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Project Information
Project ID:   FHWA-PROJ-09-0061
Project Name:   Next-Generation Vehicle Positioning in Global Positioning System-Degraded Environments for Vehicle Safety and Automation Systems
Project Status:   Completed
Start Date:  October 1, 2009
End Date:  March 31, 2013
Contact Information
Last Name:  Gibson
First Name:  David P
Telephone:  202-493-3271
E-mail:  david.gibson@dot.gov
Office:   Office of Operations Research and Development
Team:   Trans Enabling Technologies Team [HRDO-10]
Program:   Exploratory Advanced Research
Project detail
Project Description:   The next generation of safety and vehicle automation will rely on precise positioning, yet global positioning system (GPS)-based positioning is hampered by blockages of the GPS signal—a broader approach is needed that does not rely exclusively on GPS.  However, there is no one "silver bullet;" therefore, this proposed work seeks to achieve a major improvement in vehicle positioning performance by developing a multifaceted approach to achieving precise positioning, even in situations in which the GPS signal is inadequate due to a dense tree canopy, building shadowing, or other factors.  The work builds on previous work done by the partners in other domains to apply these techniques to future safety and automation applications. Three key technology areas hold promise individually, and the research intends to show that a combined, integrated system is even more powerful by exploiting the strengths of each technique.  First, terrain-based localization (based on precise measurements of vehicle pitch and roll, combined with wheel odometry) can be readily used to find the vehicle’s absolute longitudinal position within a premapped highway segment, compensating for drift, which occurs in dead-reckoning systems in long longitudinal stretches of road.  Second, visual odometry keys upon visual landmarks at a detailed level to correlate position to a (visually) premapped road segment to find vehicle position along the roadway.  Both of these preceding techniques rely on foreknowledge of road features; in essence, a feature-enhanced version of a digital map. This becomes feasible in the "connected vehicle" fixture, in which tomorrow’s vehicles have access to quantities of data orders of magnitude greater than today’s cars, as well as the ability to share data at high data rates.  The third technology approach relies on radio frequency ranging based on Dedicated Short Range Communications radio technology. In addition to pure radio frequency ranging with no GPS signals, information from radio frequency ranging can be combined with GPS-range measurements (which may be inadequate on their own) to generate a useful position.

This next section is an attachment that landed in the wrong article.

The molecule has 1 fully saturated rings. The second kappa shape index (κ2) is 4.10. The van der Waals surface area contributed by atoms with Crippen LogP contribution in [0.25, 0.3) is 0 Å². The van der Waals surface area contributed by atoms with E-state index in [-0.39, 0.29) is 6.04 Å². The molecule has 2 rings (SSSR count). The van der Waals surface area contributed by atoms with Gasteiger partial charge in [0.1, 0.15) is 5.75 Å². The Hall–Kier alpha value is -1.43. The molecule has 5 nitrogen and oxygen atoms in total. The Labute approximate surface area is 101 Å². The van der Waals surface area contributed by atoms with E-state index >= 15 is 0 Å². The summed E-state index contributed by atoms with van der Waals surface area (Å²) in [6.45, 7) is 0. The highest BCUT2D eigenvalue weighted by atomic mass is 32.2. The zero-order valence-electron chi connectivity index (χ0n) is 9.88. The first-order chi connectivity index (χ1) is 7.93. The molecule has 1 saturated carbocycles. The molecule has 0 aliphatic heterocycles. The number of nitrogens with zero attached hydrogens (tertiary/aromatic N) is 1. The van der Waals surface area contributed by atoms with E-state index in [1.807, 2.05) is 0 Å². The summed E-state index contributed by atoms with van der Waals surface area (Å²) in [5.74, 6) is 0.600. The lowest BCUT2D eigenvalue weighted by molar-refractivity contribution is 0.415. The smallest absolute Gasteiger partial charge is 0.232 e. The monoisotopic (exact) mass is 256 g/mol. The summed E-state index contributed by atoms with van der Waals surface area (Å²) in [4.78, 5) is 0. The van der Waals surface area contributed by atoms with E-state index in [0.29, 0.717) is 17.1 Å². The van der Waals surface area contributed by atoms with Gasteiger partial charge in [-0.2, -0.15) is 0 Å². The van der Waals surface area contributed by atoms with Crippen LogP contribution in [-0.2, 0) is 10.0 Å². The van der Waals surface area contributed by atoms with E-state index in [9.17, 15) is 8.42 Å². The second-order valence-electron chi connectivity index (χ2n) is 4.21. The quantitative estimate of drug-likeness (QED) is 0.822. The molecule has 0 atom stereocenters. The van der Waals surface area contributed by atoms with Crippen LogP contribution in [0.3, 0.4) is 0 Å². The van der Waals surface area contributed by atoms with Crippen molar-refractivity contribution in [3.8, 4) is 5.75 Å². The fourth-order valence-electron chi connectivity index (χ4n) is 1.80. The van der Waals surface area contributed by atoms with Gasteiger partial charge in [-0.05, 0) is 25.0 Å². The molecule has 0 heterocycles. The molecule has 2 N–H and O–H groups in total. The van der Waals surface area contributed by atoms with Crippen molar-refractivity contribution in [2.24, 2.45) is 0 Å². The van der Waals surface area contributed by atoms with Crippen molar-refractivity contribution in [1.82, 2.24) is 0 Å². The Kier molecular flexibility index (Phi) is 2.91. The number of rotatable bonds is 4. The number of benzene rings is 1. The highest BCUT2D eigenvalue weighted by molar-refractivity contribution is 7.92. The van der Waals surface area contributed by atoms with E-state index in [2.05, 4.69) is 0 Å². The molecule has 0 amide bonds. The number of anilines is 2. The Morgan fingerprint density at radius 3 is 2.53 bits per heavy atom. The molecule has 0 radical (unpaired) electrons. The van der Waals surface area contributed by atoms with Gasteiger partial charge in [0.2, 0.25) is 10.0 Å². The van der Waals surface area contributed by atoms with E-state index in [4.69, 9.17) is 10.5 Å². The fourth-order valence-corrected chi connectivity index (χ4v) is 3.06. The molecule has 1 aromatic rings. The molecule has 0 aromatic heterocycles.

Goals:   The key project objective is that global positioning system (GPS) data can be better processed if compressed.
Test Methodology:   Algorithmic testing
Partners:   U.S. Department of Transportation: Research and Innovative Technology Administration (RITA); Role(s): Other stakeholder
Expected Benefits:   The expected benefit is the improved operation of global positioning system.
Related URL(s):   http://wwwcf.fhwa.dot.gov/exit.cfm?link=http://www.eng.auburn.edu/~dmbevly/FHWA_AU_EAR2/
Project Findings:   New algorithms and ways of handling global positioning system (GPS) data were discovered.
FHWA Topics:   Research/Technologies--FHWA Research and Technology
TRT Terms:   Global Positioning System
Automobile Navigation Systems
Radio Frequency
FHWA Disciplines:   None
Subject Areas:   Transportation (General)


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